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Essential Science: How playing video games changes the brain

Does playing video games alter the brain and, if so, does this make the brain stronger or weaker? These are questions that have been discussed across different scientific disciplines, from neuroscientists to sociologists.

The new research focuses on brain strengthening assumptions that have been attributed to video games, especially in relation to attention and visuospatial skills. However, the findings also look at how the reward center of the brain is also altered in terms of feeding addiction.

The new findings come from a joint study between the Cognitive NeuroLab, Faculty of Health Sciences, Universitat Oberta de Catalunya, Barcelona and the Laboratory for Neuropsychiatry and Neuromodulation, Massachusetts General Hospital in Boston. The researchers were interested in how a common form of entertainment impacts upon our brains and behavior.

The researchers also wanted to take a scientific approach to some of the perceptions about gamers in the media. Here lead researcher Dr. Marc Palaus states: “Games have sometimes been praised or demonized, often without real data backing up those claims. Moreover, gaming is a popular activity, so everyone seems to have strong opinions on the topic.”

The types of questions explored in the research are of importance given how widespread video game playing is in society. The mean age of gamers, for example, has been increasing, and was measured at around 35 years of age. Different technologies also increase access to video games. While committed gamers play on desktop computers or consoles, more casual gamers can access games via smartphones and tablets.

To achieve this the researchers embarked on a process of collating, compiling and reviewing every major study conducted into video gaming in recent years. This consisted of examining 116 scientific studies. Of these items of research, some 22 looked at structural changes in the brain and 100 considered at changes in brain functionality and/or behavior (some of the studies looked at both aspects).

The primary findings from the review are:

Playing video games affects a person’s attention. Primarily, gamers show improvements in areas like sustained attention or selective attention. The brain regions involved in attention are more efficient in gamers and also require less activation to sustain attention on demanding tasks.

A second finding was that video games can increase the size and efficiency of brain regions related to visuospatial skills. Here the right hippocampus was found to be larger with long-term gamers. The hippocampus the region that regulates emotions. The hippocampus is associated mainly with memory, in particular long-term memory.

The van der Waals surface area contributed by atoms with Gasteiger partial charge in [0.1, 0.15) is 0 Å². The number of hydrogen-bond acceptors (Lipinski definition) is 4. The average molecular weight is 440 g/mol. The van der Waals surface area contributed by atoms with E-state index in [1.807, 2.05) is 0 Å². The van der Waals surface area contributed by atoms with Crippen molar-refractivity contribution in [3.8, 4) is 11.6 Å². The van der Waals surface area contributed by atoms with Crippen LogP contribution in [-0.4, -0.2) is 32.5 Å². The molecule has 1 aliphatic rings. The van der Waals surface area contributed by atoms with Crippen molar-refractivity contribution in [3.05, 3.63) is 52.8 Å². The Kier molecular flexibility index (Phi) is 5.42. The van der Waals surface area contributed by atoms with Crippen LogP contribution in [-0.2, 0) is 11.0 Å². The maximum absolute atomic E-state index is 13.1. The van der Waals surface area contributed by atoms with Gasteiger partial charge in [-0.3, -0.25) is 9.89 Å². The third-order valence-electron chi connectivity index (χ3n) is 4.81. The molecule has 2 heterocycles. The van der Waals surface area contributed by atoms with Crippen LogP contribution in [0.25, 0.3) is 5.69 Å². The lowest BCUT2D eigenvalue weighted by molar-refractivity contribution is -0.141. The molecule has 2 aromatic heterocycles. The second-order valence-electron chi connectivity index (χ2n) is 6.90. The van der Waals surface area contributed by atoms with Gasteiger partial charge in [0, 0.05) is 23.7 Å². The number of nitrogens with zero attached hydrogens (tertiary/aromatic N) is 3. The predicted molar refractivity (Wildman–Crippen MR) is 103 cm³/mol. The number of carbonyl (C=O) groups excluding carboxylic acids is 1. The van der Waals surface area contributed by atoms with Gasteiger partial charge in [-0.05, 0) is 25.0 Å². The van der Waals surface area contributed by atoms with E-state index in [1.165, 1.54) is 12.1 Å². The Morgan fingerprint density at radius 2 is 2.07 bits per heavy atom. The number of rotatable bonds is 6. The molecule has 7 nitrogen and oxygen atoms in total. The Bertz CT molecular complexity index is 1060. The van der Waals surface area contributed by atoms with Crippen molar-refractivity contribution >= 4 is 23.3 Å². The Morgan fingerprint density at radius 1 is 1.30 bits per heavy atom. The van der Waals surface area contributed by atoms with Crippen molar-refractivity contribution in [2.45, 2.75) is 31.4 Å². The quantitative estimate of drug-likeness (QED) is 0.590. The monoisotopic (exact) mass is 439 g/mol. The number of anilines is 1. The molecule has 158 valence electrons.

The third finding relates to addiction. This kind of addiction is called “Internet gaming disorder.” The researchers demonstrated functional and structural changes in the neural reward system in gaming addicts. The observed neural changes are similar to those seen in other addictive disorders.

The researchers will use the work further to consider the complexities and both the positive (visual and motor skills) and negative aspects (risk of addiction) of gaming.

The research is published in the journal Frontiers in Human Neuroscience. The research paper is titled “Neural Basis of Video Gaming: A Systematic Review.”

Essential Science

This article is part of Digital Journal’s regular Essential Science columns. Each week Tim Sandle explores a topical and important scientific issue. Last week we reviewed how scientists have used 3D printing technology to develop a super-strong form of cement. This is based on the addition of an ingredient that becomes stronger the more pressure that is applied to it

The week before we reviewed how researcher have begun to use new technologies to help quantify the vast and curious fossil finds that are stored, and in some cases remained untouched for decades, on museum shelves.

Written By

Dr. Tim Sandle is Digital Journal's Editor-at-Large for science news. Tim specializes in science, technology, environmental, and health journalism. He is additionally a practising microbiologist; and an author. He is also interested in history, politics and current affairs.

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